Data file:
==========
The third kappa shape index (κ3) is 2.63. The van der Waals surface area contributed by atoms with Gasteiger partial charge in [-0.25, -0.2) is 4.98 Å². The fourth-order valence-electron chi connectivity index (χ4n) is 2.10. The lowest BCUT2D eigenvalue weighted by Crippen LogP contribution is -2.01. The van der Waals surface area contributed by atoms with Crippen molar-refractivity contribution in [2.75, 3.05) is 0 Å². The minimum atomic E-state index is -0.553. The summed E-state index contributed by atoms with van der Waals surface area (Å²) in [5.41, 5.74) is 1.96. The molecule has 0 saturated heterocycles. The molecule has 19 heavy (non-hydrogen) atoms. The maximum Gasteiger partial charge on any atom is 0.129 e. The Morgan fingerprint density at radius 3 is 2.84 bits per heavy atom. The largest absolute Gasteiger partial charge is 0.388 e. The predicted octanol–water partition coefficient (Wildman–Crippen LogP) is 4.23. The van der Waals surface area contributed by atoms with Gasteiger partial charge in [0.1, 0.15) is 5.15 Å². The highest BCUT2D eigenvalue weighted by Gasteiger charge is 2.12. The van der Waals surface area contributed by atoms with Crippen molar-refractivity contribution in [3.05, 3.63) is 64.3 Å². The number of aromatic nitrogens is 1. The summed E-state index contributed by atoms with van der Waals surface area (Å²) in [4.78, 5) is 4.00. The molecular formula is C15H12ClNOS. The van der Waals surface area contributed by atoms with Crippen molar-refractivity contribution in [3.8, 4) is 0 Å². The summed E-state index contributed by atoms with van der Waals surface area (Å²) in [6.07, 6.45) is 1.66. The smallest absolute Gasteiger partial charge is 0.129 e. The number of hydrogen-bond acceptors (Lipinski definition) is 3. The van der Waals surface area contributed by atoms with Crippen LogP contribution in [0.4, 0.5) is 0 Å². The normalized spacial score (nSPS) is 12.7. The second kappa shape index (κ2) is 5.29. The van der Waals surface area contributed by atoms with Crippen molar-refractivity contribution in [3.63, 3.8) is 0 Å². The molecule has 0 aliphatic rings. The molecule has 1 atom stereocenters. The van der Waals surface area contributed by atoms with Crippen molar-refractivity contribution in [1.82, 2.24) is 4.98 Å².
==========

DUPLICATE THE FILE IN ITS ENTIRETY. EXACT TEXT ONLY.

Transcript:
The third kappa shape index (κ3) is 2.63. The van der Waals surface area contributed by atoms with Gasteiger partial charge in [-0.25, -0.2) is 4.98 Å². The fourth-order valence-electron chi connectivity index (χ4n) is 2.10. The lowest BCUT2D eigenvalue weighted by Crippen LogP contribution is -2.01. The van der Waals surface area contributed by atoms with Crippen molar-refractivity contribution in [2.75, 3.05) is 0 Å². The minimum atomic E-state index is -0.553. The summed E-state index contributed by atoms with van der Waals surface area (Å²) in [5.41, 5.74) is 1.96. The molecule has 0 saturated heterocycles. The molecule has 19 heavy (non-hydrogen) atoms. The maximum Gasteiger partial charge on any atom is 0.129 e. The Morgan fingerprint density at radius 3 is 2.84 bits per heavy atom. The largest absolute Gasteiger partial charge is 0.388 e. The predicted octanol–water partition coefficient (Wildman–Crippen LogP) is 4.23. The van der Waals surface area contributed by atoms with Gasteiger partial charge in [0.1, 0.15) is 5.15 Å². The highest BCUT2D eigenvalue weighted by Gasteiger charge is 2.12. The van der Waals surface area contributed by atoms with Crippen molar-refractivity contribution in [3.05, 3.63) is 64.3 Å². The number of aromatic nitrogens is 1. The summed E-state index contributed by atoms with van der Waals surface area (Å²) in [4.78, 5) is 4.00. The molecular formula is C15H12ClNOS. The van der Waals surface area contributed by atoms with Crippen molar-refractivity contribution in [3.8, 4) is 0 Å². The summed E-state index contributed by atoms with van der Waals surface area (Å²) in [6.07, 6.45) is 1.66. The smallest absolute Gasteiger partial charge is 0.129 e. The number of hydrogen-bond acceptors (Lipinski definition) is 3. The van der Waals surface area contributed by atoms with Crippen LogP contribution in [0.4, 0.5) is 0 Å². The normalized spacial score (nSPS) is 12.7. The second kappa shape index (κ2) is 5.29. The van der Waals surface area contributed by atoms with Crippen molar-refractivity contribution in [3.63, 3.8) is 0 Å². The molecule has 0 aliphatic rings. The molecule has 1 atom stereocenters. The van der Waals surface area contributed by atoms with Crippen molar-refractivity contribution in [1.82, 2.24) is 4.98 Å².